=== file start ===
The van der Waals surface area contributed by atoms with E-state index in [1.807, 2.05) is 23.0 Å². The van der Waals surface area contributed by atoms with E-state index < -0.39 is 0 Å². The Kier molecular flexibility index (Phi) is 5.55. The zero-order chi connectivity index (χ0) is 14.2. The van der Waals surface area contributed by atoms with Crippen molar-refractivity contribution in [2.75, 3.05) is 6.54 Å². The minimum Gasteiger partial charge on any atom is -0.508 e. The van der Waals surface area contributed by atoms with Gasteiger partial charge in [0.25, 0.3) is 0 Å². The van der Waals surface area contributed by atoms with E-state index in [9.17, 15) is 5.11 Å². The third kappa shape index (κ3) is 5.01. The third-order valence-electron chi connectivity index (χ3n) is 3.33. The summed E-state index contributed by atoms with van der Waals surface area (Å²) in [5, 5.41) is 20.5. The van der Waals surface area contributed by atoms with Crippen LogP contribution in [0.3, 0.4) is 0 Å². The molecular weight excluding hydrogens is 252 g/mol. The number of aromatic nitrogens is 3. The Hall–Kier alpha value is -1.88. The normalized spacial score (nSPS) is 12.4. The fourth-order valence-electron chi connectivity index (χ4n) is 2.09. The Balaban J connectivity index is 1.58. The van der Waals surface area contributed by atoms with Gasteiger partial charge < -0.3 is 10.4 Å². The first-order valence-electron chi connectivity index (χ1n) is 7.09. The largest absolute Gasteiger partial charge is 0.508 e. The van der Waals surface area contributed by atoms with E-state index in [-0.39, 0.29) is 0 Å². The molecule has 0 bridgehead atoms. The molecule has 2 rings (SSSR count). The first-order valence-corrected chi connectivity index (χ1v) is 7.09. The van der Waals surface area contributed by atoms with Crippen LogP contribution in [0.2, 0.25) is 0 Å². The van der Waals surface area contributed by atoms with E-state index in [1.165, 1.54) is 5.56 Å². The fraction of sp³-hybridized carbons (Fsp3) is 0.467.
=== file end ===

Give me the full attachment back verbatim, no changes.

The van der Waals surface area contributed by atoms with E-state index in [1.807, 2.05) is 23.0 Å². The van der Waals surface area contributed by atoms with E-state index < -0.39 is 0 Å². The Kier molecular flexibility index (Phi) is 5.55. The zero-order chi connectivity index (χ0) is 14.2. The van der Waals surface area contributed by atoms with Crippen molar-refractivity contribution in [2.75, 3.05) is 6.54 Å². The minimum Gasteiger partial charge on any atom is -0.508 e. The van der Waals surface area contributed by atoms with Gasteiger partial charge in [0.25, 0.3) is 0 Å². The van der Waals surface area contributed by atoms with E-state index in [9.17, 15) is 5.11 Å². The third kappa shape index (κ3) is 5.01. The third-order valence-electron chi connectivity index (χ3n) is 3.33. The summed E-state index contributed by atoms with van der Waals surface area (Å²) in [5, 5.41) is 20.5. The van der Waals surface area contributed by atoms with Crippen LogP contribution in [0.3, 0.4) is 0 Å². The molecular weight excluding hydrogens is 252 g/mol. The number of aromatic nitrogens is 3. The Hall–Kier alpha value is -1.88. The normalized spacial score (nSPS) is 12.4. The fourth-order valence-electron chi connectivity index (χ4n) is 2.09. The Balaban J connectivity index is 1.58. The van der Waals surface area contributed by atoms with Gasteiger partial charge < -0.3 is 10.4 Å². The first-order valence-electron chi connectivity index (χ1n) is 7.09. The largest absolute Gasteiger partial charge is 0.508 e. The van der Waals surface area contributed by atoms with E-state index in [-0.39, 0.29) is 0 Å². The molecule has 0 bridgehead atoms. The molecule has 2 rings (SSSR count). The first-order valence-corrected chi connectivity index (χ1v) is 7.09. The van der Waals surface area contributed by atoms with Crippen LogP contribution in [0.2, 0.25) is 0 Å². The van der Waals surface area contributed by atoms with E-state index in [1.165, 1.54) is 5.56 Å². The fraction of sp³-hybridized carbons (Fsp3) is 0.467.